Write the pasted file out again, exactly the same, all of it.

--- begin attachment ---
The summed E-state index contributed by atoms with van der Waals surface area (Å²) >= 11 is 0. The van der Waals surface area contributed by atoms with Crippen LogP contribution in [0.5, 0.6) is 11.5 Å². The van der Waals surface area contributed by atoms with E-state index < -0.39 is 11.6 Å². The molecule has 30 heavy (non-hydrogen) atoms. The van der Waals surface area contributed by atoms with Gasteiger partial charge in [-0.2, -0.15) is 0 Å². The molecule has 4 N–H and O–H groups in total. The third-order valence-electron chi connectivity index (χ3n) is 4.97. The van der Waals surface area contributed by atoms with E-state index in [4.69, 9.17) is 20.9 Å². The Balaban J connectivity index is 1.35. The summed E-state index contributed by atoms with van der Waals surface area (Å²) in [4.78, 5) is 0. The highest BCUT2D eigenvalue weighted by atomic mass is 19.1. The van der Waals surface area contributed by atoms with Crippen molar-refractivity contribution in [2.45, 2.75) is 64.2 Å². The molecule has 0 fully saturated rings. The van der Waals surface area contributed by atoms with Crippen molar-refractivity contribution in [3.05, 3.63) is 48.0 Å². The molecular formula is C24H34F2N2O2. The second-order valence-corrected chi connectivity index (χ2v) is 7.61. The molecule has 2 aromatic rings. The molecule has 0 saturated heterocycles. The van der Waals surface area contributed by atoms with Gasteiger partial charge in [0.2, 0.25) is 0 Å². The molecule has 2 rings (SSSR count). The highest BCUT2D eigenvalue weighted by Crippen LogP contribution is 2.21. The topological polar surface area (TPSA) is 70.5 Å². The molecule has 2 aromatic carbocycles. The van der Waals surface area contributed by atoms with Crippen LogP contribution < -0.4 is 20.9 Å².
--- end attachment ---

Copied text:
The summed E-state index contributed by atoms with van der Waals surface area (Å²) >= 11 is 0. The van der Waals surface area contributed by atoms with Crippen LogP contribution in [0.5, 0.6) is 11.5 Å². The van der Waals surface area contributed by atoms with E-state index < -0.39 is 11.6 Å². The molecule has 30 heavy (non-hydrogen) atoms. The van der Waals surface area contributed by atoms with Gasteiger partial charge in [-0.2, -0.15) is 0 Å². The molecule has 4 N–H and O–H groups in total. The third-order valence-electron chi connectivity index (χ3n) is 4.97. The van der Waals surface area contributed by atoms with E-state index in [4.69, 9.17) is 20.9 Å². The Balaban J connectivity index is 1.35. The summed E-state index contributed by atoms with van der Waals surface area (Å²) in [4.78, 5) is 0. The highest BCUT2D eigenvalue weighted by atomic mass is 19.1. The van der Waals surface area contributed by atoms with Crippen molar-refractivity contribution in [2.45, 2.75) is 64.2 Å². The molecule has 0 fully saturated rings. The van der Waals surface area contributed by atoms with Crippen molar-refractivity contribution in [3.05, 3.63) is 48.0 Å². The molecular formula is C24H34F2N2O2. The second-order valence-corrected chi connectivity index (χ2v) is 7.61. The molecule has 2 aromatic rings. The molecule has 0 saturated heterocycles. The van der Waals surface area contributed by atoms with Gasteiger partial charge in [0.2, 0.25) is 0 Å². The molecule has 2 rings (SSSR count). The highest BCUT2D eigenvalue weighted by Crippen LogP contribution is 2.21. The topological polar surface area (TPSA) is 70.5 Å². The molecule has 2 aromatic carbocycles. The van der Waals surface area contributed by atoms with Crippen LogP contribution < -0.4 is 20.9 Å².